Music and Globalization in a Digital Age

I am pleased to announce that a contract has just been offered for my latest book, which will be co-edited with Polish musicologist Mikolaj Rykowsi. We have several outstanding contributors, mostly musicologists and music educators from central and Eastern Europe, who address an array of topics associated with how globalization is changing music worldwide:

Hebert, D. G. & Rykowski, M. (Eds.), (2016, forthcoming). Music Glocalization: Heritage and Innovation in a Digital Age. Newcastle: Cambridge Scholars Publishing.

This book is scheduled to be published in late 2016 following publication of a book on East Asian cultural studies:

Hebert, D. G. (Ed.), (2016, forthcoming). International Perspectives on Translation, Education, and Innovation in Japanese and Korean Societies. Dordrecht: Springer.

It is also exciting to have an opportunity to return to Samarkand, Uzbekistan soon to give a keynote speech for the academic symposium at the extraordinary Sharq Taronalari music festival. 


Grieg Academy Music Education

Announcing the Grieg Academy Music Education research group (GAME) . . . . . . .

GAME - The Grieg Academy Music Education Research Group
(Griegakademiets forskergruppe for musikkpedagogikk)

The Grieg Academy Music Education research group (GAME) was created in 2015 as a collaboration between music education researchers at Bergen University College and the University of Bergen for the purpose of establishing and promoting new research projects in the field of music education.

GAME will work for:
Development of new knowledge that stimulates critical reflection on pedagogical and learning practices in music education
Development of, and recruitment toward, postgraduate music education studies on the Master and PhD-levels.
Active conference participation and presentations of GAME-related research projects, in local, national, and international settings.
Expanding contact and collaboration with other research environments and individual scholars in Norway and abroad.
Planning and implementation of events in Bergen for knowledge sharing across the music teaching profession.

Members of the research group:

David G. Hebert, Professor, Bergen University College (leader of GAME)
Steinar Sætre, Associate Professor, University of Bergen
Tom Eide Osa, Associate Professor, University of Bergen
Tiri Bergesen Schei, Associate Professor, Bergen University College
Silje Valde Onsrud, Associate Professor, Bergen University College
Aslaug Furholt, Assistant Professor, Bergen University College


Major Research Topics of Shared Interest 

Musical knowledge, music performance research, philosophy of music/education, music in early childhood, musical identity, improvisation and creativity, music education in East Asia, performance-based learning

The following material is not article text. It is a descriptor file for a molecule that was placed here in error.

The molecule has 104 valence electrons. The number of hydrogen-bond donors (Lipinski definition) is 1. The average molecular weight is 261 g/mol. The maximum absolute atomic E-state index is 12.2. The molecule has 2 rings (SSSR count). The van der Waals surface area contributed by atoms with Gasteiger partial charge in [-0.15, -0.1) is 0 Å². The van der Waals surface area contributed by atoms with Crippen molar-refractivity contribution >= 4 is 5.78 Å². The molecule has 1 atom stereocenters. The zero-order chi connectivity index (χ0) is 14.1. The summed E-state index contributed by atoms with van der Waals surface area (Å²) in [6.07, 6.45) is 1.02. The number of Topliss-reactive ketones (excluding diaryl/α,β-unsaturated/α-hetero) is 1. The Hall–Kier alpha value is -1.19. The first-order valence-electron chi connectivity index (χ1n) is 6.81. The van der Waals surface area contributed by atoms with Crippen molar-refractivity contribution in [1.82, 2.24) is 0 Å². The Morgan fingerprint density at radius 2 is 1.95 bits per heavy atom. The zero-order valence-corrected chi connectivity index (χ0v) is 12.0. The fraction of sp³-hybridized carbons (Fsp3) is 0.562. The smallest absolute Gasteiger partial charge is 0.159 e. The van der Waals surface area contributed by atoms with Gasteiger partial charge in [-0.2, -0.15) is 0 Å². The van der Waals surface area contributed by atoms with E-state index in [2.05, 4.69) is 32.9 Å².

Research Methodologies:
Ethnography, historiography, qualitative interviews, global studies, video analyses

Theoretical Orientations:
Transdisciplinarity, gender theory, sociocultural theory, phenomenology, globalization/internationalism, motivational theory, social epistemology

More information: 


Rommetveit Summer School

June is nearly here, and upon returning from some teaching and research in Beijing, I now look forward to the Rommetveit Summer School (an annual event of the Grieg Research School), which will be held June 9th to 12th, 2015. This year’s seminar theme is “The art and science of improvisation in education”. Below is an explanation of this year’s joint conference from its welcome statement:

“The summer-school is a collaboration between Stord/Haugesund University College (SHUC), Grieg Research School in Interdisciplinary Music Studies (GRS)  and The Norwegian National Graduate School in Teacher Education (NAFOL). The venue of the summer-school is SHUC’s campus on the island of Stord located at the mouth of the Hardangerfjord.”

Here is a link for further details: http://prosjektsider.hsh.no/r15/

Several prolific scholars from such fields as ethnomusicology and arts education will be giving presentations, including Liora Bresler, Keith Sawyer, Ted Solis, Gert Biesta, Laudan Nooshin, and others.

My current PhD students will give presentations at the Rommetveit Summer School, and on Friday I will also serve as a respondent for PhD candidate presentations by scholars from other institutions: Elizabeth Oltedal and Una MacGlone. Due to final examinations I will need to miss some of the conference, but the exams will also be very interesting as we get to see what new works our student songwriters have composed as part of their Bachelor degree studies. 


Sounds Like Nordic Spring

Photo: David G. Hebert, May 2015, all rights reserved.